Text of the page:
4 ways I live differently that make me better with my money and improve my life financially and otherwise

Hey reader,

You may have noticed that I’m not normal. I have paid off all of my debt, grown my net worth drastically, and still have no problem spending money (even the big bucks) on things that are important to me, all on the salary of a fairly new teacher (this is my fourth year). I have accomplished all of this without depriving myself of the things I value, and with paying my own way through college and life (AKA not inheriting any money). They way I got to this point is obviously a complicated picture where my privilege intersects with my choices and my shifting mindset, and I wanted to give you guys a picture of that through these 4 ways that I choose to live differently.

1. Practicing minimalism

I don’t buy a lot of stuff. I might buy maybe one or two things each month, which allows me to prioritize quality over quantity and also remain as sustainable as possible with my purchases. For example, I don’t ever purchase fast fashion items, because I value classic and comfortable looks over trends and want to make sure that my money is supporting as many sustainable and ethical companies as possible instead of going towards companies whose values don’t align with mine. 

2. Questioning the status quo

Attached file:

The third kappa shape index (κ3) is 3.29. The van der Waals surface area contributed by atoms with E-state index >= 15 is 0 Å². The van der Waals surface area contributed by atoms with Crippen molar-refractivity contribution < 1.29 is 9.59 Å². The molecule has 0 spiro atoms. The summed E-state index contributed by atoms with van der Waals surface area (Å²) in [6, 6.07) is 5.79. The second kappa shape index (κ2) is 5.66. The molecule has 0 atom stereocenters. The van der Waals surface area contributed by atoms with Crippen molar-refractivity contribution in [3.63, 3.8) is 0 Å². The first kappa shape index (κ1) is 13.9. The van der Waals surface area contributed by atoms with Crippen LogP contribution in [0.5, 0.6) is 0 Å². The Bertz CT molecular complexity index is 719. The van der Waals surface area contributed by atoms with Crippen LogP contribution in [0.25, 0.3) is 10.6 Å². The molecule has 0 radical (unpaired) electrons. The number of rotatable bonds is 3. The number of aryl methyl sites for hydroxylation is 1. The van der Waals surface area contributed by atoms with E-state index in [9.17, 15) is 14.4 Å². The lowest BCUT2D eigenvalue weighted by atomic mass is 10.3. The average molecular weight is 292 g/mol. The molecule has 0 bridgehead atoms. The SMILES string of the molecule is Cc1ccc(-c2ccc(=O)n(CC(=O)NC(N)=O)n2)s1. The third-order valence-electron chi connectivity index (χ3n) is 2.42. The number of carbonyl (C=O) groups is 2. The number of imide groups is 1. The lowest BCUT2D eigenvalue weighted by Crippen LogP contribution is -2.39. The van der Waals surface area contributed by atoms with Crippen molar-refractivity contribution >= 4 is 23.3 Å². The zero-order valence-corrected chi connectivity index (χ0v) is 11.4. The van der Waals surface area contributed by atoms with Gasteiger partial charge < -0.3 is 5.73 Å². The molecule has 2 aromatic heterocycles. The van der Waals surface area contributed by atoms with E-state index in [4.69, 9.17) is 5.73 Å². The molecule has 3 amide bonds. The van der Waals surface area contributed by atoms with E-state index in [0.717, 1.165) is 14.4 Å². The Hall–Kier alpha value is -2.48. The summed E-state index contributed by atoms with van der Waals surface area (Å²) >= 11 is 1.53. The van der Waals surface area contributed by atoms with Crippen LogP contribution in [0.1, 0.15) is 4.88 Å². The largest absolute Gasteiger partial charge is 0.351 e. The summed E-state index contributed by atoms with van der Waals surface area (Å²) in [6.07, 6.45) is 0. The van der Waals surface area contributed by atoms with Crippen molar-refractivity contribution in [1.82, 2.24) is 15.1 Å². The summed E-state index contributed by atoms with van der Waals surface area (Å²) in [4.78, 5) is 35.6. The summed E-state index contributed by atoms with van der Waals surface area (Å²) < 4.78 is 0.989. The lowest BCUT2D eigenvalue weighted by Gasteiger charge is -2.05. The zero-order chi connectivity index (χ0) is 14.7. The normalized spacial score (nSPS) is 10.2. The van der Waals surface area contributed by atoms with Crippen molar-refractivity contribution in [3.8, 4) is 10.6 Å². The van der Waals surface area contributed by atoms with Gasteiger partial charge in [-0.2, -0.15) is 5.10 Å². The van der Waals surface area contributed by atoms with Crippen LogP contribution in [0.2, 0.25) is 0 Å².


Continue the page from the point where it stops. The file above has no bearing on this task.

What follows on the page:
The status quo of the world at large really instills the message in you that you’re aren’t good enough if you don’t make a certain amount or have certain status symbols. These pressures tend to also be affected by your level of privilege. For instance, women are more pressured to make big purchases for cosmetics, as our appearance is overemphasized. Yes, that may mean smaller purchases like makeup items, but it often means expensive hair and nail appointments and pricey products that can add up to thousands of dollars per year. This is even more exaggerated for women of color whose natural hair and other physical features don’t fit into what the world deems as “better” (AKA whiter, in most cases) and, in the workplace, even “professional.” These pricey products and appointments, which also notably suck up time as well as money, are more compulsory than we admit as a society. For example, we have had to create actual laws, such as the CROWN Act, to combat this discrimination.